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Meteor Shower Will Light Up the Sky With "Bright Fireballs" Next Week—How to See It

The impressive Quadrantids will put on a show when they reach their peak.

The night sky is special because it presents a unique opportunity to take in vast amounts of natural beauty from practically anywhere you are. Everything from brightly shining planets to passing comets can put on a show for all of us down here on Earth. But if you want to start 2024 with a memorable sight, you might want to clear your evening calendar over the coming days. That's because a meteor shower will light up the sky next week with "bright fireballs." Read on for more on how you can catch this impressive event.

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The Quadrantid meteor shower will kick off the new year with a dazzling show.

Meteors streaking through the sky during a meteor shower

You won't have to wait long into the new year for a major celestial sight. The Quadrantids meteor shower is now underway and will be putting on a show in the night sky over the next few weeks, according to NASA.

Similar to other meteor showers, the Quadtrantids are created by Earth passing through a cosmic debris field. But unlike many other major annual showers born from the dusty remnants of comet tails, these result from a passing asteroid known as 2003 EH1, which orbits the sun once roughly every five and a half years. The small object was only recently discovered in 2003 and measures only about two miles in diameter, per NASA.

Like the Ursids, Gemonids, and Perseids, the Quadrantids also derive their name from their radiant point, which in this case is a constellation known as "Quadrans Muralis." However, unlike the other major showers, this event's namesake is no longer recognized as a celestial body after an update of recognized modern constellations in 1922 did away with the designation. Because of this, the Quadrantids are sometimes also known as the Bootids, thanks to the Bootes constellation that took its place.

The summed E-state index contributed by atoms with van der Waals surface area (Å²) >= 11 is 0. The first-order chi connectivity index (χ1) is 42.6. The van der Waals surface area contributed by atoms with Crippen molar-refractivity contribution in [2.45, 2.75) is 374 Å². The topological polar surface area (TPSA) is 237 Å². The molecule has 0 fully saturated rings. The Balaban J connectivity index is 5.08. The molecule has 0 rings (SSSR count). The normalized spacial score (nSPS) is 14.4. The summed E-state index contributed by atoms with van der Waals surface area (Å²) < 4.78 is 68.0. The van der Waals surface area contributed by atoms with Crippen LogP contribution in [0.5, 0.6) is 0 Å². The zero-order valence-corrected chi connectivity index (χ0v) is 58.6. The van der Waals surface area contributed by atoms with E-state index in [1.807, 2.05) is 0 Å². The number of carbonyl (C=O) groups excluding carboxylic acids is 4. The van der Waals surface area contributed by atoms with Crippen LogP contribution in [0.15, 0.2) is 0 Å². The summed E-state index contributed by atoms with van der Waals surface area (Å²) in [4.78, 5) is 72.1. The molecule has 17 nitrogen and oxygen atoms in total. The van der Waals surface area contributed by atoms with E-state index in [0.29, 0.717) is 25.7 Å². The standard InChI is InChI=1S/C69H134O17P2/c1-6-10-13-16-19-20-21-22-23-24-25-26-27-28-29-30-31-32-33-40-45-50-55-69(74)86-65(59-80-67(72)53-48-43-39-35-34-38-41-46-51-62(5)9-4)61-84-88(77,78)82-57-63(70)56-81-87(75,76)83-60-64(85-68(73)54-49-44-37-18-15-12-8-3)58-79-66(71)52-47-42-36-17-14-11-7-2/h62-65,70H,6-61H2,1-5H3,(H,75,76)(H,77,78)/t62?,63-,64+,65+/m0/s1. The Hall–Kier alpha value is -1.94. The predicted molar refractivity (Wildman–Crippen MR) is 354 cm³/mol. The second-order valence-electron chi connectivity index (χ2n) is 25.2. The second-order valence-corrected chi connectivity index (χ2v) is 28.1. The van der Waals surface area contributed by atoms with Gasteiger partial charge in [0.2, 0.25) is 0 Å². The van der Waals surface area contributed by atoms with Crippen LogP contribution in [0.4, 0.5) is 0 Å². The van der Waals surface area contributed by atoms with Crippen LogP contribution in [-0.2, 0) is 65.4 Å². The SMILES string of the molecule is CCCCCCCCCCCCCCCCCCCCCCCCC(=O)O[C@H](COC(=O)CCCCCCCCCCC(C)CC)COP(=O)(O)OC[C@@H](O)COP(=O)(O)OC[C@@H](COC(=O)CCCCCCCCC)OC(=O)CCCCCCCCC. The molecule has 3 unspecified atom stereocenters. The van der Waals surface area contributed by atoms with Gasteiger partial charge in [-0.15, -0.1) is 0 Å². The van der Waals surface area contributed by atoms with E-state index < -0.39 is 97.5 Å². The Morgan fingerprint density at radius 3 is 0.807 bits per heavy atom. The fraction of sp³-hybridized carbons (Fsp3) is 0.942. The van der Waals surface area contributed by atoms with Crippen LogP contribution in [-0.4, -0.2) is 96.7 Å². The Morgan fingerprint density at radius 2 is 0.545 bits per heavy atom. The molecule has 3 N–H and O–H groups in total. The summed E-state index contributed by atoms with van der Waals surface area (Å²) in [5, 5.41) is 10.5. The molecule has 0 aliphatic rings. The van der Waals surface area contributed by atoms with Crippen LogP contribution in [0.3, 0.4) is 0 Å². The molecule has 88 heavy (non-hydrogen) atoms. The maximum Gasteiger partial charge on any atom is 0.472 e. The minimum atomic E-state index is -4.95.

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The highly active shower is considered by astronomers to be one of the best of the year.

A Quadrantid meteor shooting through the sky
Ben Pong/Shutterstock

Part of the Quadtrantids' high esteem among astronomers rests in the fact that they tend to start the year off with a bang. The event is considered by many to be "one of the best annual meteor showers," producing 60 to as many as 200 meteors per hour during its peak, according to NASA.

They also tend to look more impressive, too. Since the particles that create them are somewhat larger, Quadrantids tend to produce "bright fireballs" that can linger in the sky much longer than an average streaking meteor.

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The Quadrantids will hit their peak late at night next week.

A wide shot of the night sky with dozens of meteors streaking

If you're planning on catching the spectacle for yourself, prepare to set aside some time next week for stargazing. The Quadrantids are set to peak on the night of Jan. 3 through the morning of Jan. 4, according to the American Meteor Society (AMS).

But while the meteors have earned a reputation for their brilliance, they're not exactly the most convenient shower to catch in terms of bedtime. Viewers should expect the most activity to occur in the early morning hours of Jan. 4 between 1 a.m. and 5 a.m., per AMS. However, it's best not to put it off: While the meteors will still be visible through Jan. 16, the window for the peak is notably brief due to the Earth's trajectory through the asteroid's debris trail, according to NASA.

Even though clear weather is always ideal for viewing, it's not the only condition that could affect this year's experience. A half-full moon will also rise on the night of the Quadrantids' peak, which could make it harder to see some of the brilliant objects as they light up the sky.

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Here are a few other pointers for making the best out of your stargazing experience.

The trail of meteors during a meteor shower in the night sky
iStock / Skarie20

Getting a good view of the Quadtrantids shouldn't be too hard for people in the Northern Hemisphere. But for the best chance at seeing as many as possible, find a location that's far from city and street lights that could drown out the meteors, NASA suggests.

If you're worried about the moon drowning out your view, there's still a way to protect your eyes from the glare. According to AMS, finding a spot with a tree or building that blocks it out and looking to the north can help.

And while it's always important to prepare for the elements while stargazing, frigid winter weather makes proper planning all the more critical. Dress warmly and bring along a sleeping back or blanket that will allow you to stay toasty while reclining on your back to take in as much of the sky as possible, NASA suggests. You should also give yourself as many as 30 minutes for your eyes to adjust to the dark.

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Zachary Mack
Zach is a freelance writer specializing in beer, wine, food, spirits, and travel. He is based in Manhattan. Read more
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